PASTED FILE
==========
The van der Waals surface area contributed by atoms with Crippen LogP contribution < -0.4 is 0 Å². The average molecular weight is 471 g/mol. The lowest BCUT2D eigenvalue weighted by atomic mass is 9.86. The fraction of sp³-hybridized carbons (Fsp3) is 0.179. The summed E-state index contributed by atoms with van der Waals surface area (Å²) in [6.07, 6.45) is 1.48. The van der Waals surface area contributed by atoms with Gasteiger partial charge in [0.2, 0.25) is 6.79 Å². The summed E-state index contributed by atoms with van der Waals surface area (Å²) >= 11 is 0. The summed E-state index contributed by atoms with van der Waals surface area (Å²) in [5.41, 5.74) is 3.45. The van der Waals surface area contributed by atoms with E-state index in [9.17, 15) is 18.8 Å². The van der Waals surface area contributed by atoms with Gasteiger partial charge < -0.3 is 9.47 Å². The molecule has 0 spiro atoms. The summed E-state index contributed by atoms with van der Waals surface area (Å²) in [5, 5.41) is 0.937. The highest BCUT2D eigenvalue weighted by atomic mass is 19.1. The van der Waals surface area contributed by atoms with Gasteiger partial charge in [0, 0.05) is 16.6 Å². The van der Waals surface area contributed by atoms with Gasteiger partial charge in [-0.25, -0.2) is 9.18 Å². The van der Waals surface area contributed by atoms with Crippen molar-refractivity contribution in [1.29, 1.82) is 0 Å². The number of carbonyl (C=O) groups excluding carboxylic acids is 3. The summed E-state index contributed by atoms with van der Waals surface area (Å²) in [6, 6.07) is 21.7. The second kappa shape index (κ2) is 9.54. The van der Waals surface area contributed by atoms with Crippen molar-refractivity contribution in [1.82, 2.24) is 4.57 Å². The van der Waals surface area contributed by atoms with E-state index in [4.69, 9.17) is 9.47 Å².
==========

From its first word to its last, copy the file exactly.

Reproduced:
The van der Waals surface area contributed by atoms with Crippen LogP contribution < -0.4 is 0 Å². The average molecular weight is 471 g/mol. The lowest BCUT2D eigenvalue weighted by atomic mass is 9.86. The fraction of sp³-hybridized carbons (Fsp3) is 0.179. The summed E-state index contributed by atoms with van der Waals surface area (Å²) in [6.07, 6.45) is 1.48. The van der Waals surface area contributed by atoms with Gasteiger partial charge in [0.2, 0.25) is 6.79 Å². The summed E-state index contributed by atoms with van der Waals surface area (Å²) >= 11 is 0. The summed E-state index contributed by atoms with van der Waals surface area (Å²) in [5.41, 5.74) is 3.45. The van der Waals surface area contributed by atoms with E-state index in [9.17, 15) is 18.8 Å². The van der Waals surface area contributed by atoms with Gasteiger partial charge < -0.3 is 9.47 Å². The molecule has 0 spiro atoms. The summed E-state index contributed by atoms with van der Waals surface area (Å²) in [5, 5.41) is 0.937. The highest BCUT2D eigenvalue weighted by atomic mass is 19.1. The van der Waals surface area contributed by atoms with Gasteiger partial charge in [0, 0.05) is 16.6 Å². The van der Waals surface area contributed by atoms with Gasteiger partial charge in [-0.25, -0.2) is 9.18 Å². The van der Waals surface area contributed by atoms with Crippen molar-refractivity contribution in [1.29, 1.82) is 0 Å². The number of carbonyl (C=O) groups excluding carboxylic acids is 3. The summed E-state index contributed by atoms with van der Waals surface area (Å²) in [6, 6.07) is 21.7. The second kappa shape index (κ2) is 9.54. The van der Waals surface area contributed by atoms with Crippen molar-refractivity contribution in [1.82, 2.24) is 4.57 Å². The van der Waals surface area contributed by atoms with E-state index in [4.69, 9.17) is 9.47 Å².